Marathon moment beckons for Team Johnno’s Run
Tomorrow I will run my first half marathon in Melbourne but if I had a choice I would be running for the hills and finding a good hiding place instead.
The news Shepparton police will have four full-time detectives investigating family violence by the end of the year must be welcomed.And it must be celebrated as a win for the community.But it is also a harrowing reminder of the epidemic that is sweeping the nation, Shepparton included.Every year our police alone respond to more than 1600 family violence instances across Shepparton. While violence can happen to both men and women, statistics show one woman is murdered in Australia every week by her current or former partner.Detective Senior Sergeant David Bowler said these new reforms would mean a dedicated team of detectives would investigate family violence.“It’s allowing us to make better informed decisions based on the reports we receive,” Det Sen Sgt Bowler said. “I hope to see we have better outcomes in the future, but it will take time.’’It is important to remember tackling family violence must not just fall on the shoulders of our police. We must tackle it together as a community and we must call it out when we see it. That is the only way it will stop. “If you look at the Crime Statistics Victoria stats Shepparton is still showing an increase,” Det Sen Sgt Bowler said.Statistics also show one in four women have experienced emotional abuse by a current or former partner since the age of 15. These statistics don’t lie.But they need to change.And they need to change immediately.
Tonight, many readers will go home after a long day of work, crank up the heater, spend time with the family, watch the footy, order some take away and then sleep in a warm bed.
Supporting some of the most vulnerable in our society to thrive is essential in ensuring our community can prosper. National blindness and low vision not-for-profit charity Vision Australia visited the region yesterday as part of advocacy efforts to source ongoing funding for their radio services. The service gives people who are not only vision impaired the opportunity to experience the written word but also supports those from culturally diverse backgrounds to learn more about their local community and enables them to connect with their community in a more purposeful way. The Shepparton broadcasting operations are one of 10 AM/FM stations across Melbourne, Adelaide, Perth and regional Victoria, with more than 700,000 people listening to the content produced across the country each year. Shepparton’s broadcast provides readings from the Shepparton News twice a day, followed by other local newspapers in the afternoon. Books, magazines and other printed resources and a variety of original programming is also produced from the Shepparton studio. Due to changes in the funding received by disability support organisations following the roll out of the National Disability Insurance Scheme (NDIS), Vision Australia needs to secure $700,000 per year from the Federal Government to ensure the future of the service. After 40 years of broadcasting nationwide and 19 years in Shepparton alone, the positives of this service cannot be ignored. Sharing written media is something we strongly support due to our presence in the local community. We need to ensure print is delivered to all who seek this form of news and the funding is once again provided by the Federal Government. Supporting the vulnerable to feel included in our community is vital and something we emphasise in our reporting everyday.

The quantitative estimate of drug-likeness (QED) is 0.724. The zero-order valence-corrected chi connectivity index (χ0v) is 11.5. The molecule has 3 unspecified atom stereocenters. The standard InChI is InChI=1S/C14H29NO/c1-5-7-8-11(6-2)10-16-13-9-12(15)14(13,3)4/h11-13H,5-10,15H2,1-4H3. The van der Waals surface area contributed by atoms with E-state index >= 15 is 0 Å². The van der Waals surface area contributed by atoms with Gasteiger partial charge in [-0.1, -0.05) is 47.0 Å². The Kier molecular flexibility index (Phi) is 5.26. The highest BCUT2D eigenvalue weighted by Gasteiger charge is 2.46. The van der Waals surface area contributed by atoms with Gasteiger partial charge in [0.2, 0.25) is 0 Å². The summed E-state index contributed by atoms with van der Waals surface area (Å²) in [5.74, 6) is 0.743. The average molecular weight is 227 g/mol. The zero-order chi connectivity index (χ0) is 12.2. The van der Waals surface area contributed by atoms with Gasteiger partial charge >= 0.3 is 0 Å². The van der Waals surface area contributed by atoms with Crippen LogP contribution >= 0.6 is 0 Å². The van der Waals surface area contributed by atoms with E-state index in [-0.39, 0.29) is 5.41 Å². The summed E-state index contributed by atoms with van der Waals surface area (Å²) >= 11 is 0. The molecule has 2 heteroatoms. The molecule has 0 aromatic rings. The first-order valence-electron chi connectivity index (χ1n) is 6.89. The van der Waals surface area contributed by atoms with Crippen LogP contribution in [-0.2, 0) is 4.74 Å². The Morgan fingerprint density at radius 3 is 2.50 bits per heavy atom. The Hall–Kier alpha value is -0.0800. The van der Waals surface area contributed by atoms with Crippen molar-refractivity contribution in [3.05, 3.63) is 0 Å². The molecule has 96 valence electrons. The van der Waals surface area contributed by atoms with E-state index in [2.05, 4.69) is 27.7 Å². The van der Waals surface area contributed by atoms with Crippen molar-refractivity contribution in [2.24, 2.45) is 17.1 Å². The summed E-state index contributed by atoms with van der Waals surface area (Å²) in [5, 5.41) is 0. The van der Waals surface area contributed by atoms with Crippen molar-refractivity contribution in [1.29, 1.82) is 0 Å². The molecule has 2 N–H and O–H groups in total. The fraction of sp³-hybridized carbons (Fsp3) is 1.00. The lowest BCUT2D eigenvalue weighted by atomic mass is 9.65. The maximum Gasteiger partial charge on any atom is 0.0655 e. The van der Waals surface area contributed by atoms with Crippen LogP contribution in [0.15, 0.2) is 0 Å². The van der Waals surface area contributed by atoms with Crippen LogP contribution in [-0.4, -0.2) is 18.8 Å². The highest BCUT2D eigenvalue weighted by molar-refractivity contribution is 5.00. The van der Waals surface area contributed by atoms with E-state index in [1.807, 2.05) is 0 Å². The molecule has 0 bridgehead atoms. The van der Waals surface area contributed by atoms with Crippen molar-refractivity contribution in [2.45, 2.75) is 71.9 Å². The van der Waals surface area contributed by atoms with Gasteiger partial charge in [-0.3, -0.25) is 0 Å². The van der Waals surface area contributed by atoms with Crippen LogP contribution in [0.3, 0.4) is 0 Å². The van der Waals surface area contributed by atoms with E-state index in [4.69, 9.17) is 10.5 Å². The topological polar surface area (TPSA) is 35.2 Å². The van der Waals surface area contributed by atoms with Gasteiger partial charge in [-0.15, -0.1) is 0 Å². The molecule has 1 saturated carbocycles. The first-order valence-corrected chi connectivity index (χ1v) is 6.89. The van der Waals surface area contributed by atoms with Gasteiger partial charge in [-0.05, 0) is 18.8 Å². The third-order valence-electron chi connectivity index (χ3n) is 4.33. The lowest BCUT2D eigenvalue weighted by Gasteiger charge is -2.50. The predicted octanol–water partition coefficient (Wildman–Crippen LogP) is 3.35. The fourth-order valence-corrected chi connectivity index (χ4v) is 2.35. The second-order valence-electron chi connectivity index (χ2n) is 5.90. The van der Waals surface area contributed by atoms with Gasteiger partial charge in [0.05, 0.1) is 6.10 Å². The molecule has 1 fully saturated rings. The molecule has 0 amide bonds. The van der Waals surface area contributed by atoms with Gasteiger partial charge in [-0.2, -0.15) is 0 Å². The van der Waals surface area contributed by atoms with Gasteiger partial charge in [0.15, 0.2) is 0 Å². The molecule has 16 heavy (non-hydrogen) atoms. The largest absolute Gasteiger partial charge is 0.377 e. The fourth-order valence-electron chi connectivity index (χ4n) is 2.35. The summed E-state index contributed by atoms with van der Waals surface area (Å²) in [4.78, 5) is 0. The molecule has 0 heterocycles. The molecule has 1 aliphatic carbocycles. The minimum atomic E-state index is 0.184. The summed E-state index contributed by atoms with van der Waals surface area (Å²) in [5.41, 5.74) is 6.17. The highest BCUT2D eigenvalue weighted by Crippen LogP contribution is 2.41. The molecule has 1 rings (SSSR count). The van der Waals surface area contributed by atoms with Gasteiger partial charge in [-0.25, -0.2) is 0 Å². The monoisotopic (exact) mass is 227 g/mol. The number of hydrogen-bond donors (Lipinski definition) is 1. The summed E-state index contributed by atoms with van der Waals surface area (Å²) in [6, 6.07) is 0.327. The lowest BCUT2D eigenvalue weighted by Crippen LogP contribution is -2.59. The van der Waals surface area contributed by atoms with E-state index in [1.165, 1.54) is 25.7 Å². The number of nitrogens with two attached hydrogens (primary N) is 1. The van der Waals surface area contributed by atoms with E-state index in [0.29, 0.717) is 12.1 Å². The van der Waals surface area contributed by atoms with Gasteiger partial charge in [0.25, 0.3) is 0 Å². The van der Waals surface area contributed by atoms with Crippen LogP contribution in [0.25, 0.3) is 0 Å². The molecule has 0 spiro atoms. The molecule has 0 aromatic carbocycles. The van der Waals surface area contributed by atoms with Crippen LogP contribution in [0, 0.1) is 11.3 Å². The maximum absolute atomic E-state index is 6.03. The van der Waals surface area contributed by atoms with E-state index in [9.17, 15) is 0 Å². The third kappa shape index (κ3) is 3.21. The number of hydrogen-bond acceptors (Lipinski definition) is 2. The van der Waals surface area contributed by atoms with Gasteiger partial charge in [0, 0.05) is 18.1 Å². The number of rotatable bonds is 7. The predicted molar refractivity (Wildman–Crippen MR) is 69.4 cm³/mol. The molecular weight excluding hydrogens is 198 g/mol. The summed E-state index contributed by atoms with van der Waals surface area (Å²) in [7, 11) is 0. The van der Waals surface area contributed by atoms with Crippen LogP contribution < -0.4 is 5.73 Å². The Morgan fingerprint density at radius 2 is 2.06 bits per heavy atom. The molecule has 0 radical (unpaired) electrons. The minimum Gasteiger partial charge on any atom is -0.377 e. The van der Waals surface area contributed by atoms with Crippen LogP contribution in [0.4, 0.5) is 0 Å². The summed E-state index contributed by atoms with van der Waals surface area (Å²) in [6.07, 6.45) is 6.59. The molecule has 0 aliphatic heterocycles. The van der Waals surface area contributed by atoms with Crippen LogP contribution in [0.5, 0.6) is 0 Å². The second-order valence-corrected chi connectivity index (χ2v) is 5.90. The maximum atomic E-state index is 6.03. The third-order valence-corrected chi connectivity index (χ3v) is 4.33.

We join with the people of Tatura in lamenting the loss of its FoodWorks supermarket.
In recent years, people across the world are partaking in a new form of meditation.
Volunteer emergency service groups donate their time and skills to help the community.
It is disheartening to see a large number of tyres had been dumped along the side of the road in Shepparton earlier this week.
I don’t think I am alone when I say there is nothing quite so delicious as a wonderful storm.
The plight of refugees is a global problem, but it comes home to roost in our community.
NAIDOC Week is here again and it is worth remembering the important opportunity this annual cultural event offers to us all.
In the past, a number of methods have been used in television commercials to try and get a road safety message across.
In the mid-1950s there were only two places on the planet that had poker machines, Las Vegas and NSW.
A WOMAN in her 40s is likely to be flown to Melbourne after jumping out of a moving car in Moama earlier today. Murray River Police District Inspector Paul Huggett said Moama and Echuca police and Ambulance Victoria were called to Perricoota Rd near...
POLICE are investigating after Echuca’s Amcal Pharmacy was held up this morning. The Hare St robbery occurred about 8.55am where a man threatened staff members before stealing a large amount of pharmaceutical drugs. No-one was injured. The man was...
Set to be one of the world’s largest medicinal cannabis facilities, a new $160 million production site will soon be built in Greater Shepparton.